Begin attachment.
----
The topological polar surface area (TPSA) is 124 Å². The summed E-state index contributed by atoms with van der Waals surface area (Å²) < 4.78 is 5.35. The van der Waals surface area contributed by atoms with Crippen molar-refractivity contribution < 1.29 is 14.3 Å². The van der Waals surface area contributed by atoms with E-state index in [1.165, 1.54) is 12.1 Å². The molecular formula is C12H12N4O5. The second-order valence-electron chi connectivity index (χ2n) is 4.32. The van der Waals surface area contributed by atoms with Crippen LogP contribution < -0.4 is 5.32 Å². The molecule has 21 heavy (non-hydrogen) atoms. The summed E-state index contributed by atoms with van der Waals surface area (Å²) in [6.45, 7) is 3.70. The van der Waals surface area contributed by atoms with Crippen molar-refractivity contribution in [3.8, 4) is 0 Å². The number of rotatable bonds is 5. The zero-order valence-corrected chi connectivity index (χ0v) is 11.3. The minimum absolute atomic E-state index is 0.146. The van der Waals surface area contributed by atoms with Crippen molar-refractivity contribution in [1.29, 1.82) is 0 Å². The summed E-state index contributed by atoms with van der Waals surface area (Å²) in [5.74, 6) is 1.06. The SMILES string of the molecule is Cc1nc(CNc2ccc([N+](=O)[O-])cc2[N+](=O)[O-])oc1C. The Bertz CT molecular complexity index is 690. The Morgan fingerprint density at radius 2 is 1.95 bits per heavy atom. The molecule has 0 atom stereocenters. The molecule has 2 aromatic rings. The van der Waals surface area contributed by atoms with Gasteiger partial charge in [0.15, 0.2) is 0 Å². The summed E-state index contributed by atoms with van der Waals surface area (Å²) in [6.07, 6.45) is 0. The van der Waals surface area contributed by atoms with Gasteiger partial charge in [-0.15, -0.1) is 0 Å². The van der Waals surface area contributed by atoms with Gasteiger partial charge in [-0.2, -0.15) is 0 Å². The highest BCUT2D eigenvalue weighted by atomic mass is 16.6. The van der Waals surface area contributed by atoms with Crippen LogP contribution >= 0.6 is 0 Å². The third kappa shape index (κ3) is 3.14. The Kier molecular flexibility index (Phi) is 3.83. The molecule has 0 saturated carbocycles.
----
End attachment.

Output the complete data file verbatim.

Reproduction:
The topological polar surface area (TPSA) is 124 Å². The summed E-state index contributed by atoms with van der Waals surface area (Å²) < 4.78 is 5.35. The van der Waals surface area contributed by atoms with Crippen molar-refractivity contribution < 1.29 is 14.3 Å². The van der Waals surface area contributed by atoms with E-state index in [1.165, 1.54) is 12.1 Å². The molecular formula is C12H12N4O5. The second-order valence-electron chi connectivity index (χ2n) is 4.32. The van der Waals surface area contributed by atoms with Crippen LogP contribution < -0.4 is 5.32 Å². The molecule has 21 heavy (non-hydrogen) atoms. The summed E-state index contributed by atoms with van der Waals surface area (Å²) in [6.45, 7) is 3.70. The van der Waals surface area contributed by atoms with Crippen molar-refractivity contribution in [3.8, 4) is 0 Å². The number of rotatable bonds is 5. The zero-order valence-corrected chi connectivity index (χ0v) is 11.3. The minimum absolute atomic E-state index is 0.146. The van der Waals surface area contributed by atoms with Crippen molar-refractivity contribution in [1.29, 1.82) is 0 Å². The summed E-state index contributed by atoms with van der Waals surface area (Å²) in [5.74, 6) is 1.06. The SMILES string of the molecule is Cc1nc(CNc2ccc([N+](=O)[O-])cc2[N+](=O)[O-])oc1C. The Bertz CT molecular complexity index is 690. The Morgan fingerprint density at radius 2 is 1.95 bits per heavy atom. The molecule has 0 atom stereocenters. The molecule has 2 aromatic rings. The van der Waals surface area contributed by atoms with Gasteiger partial charge in [0.15, 0.2) is 0 Å². The summed E-state index contributed by atoms with van der Waals surface area (Å²) in [6.07, 6.45) is 0. The van der Waals surface area contributed by atoms with Gasteiger partial charge in [-0.15, -0.1) is 0 Å². The van der Waals surface area contributed by atoms with Gasteiger partial charge in [-0.2, -0.15) is 0 Å². The highest BCUT2D eigenvalue weighted by atomic mass is 16.6. The van der Waals surface area contributed by atoms with Crippen LogP contribution >= 0.6 is 0 Å². The third kappa shape index (κ3) is 3.14. The Kier molecular flexibility index (Phi) is 3.83. The molecule has 0 saturated carbocycles.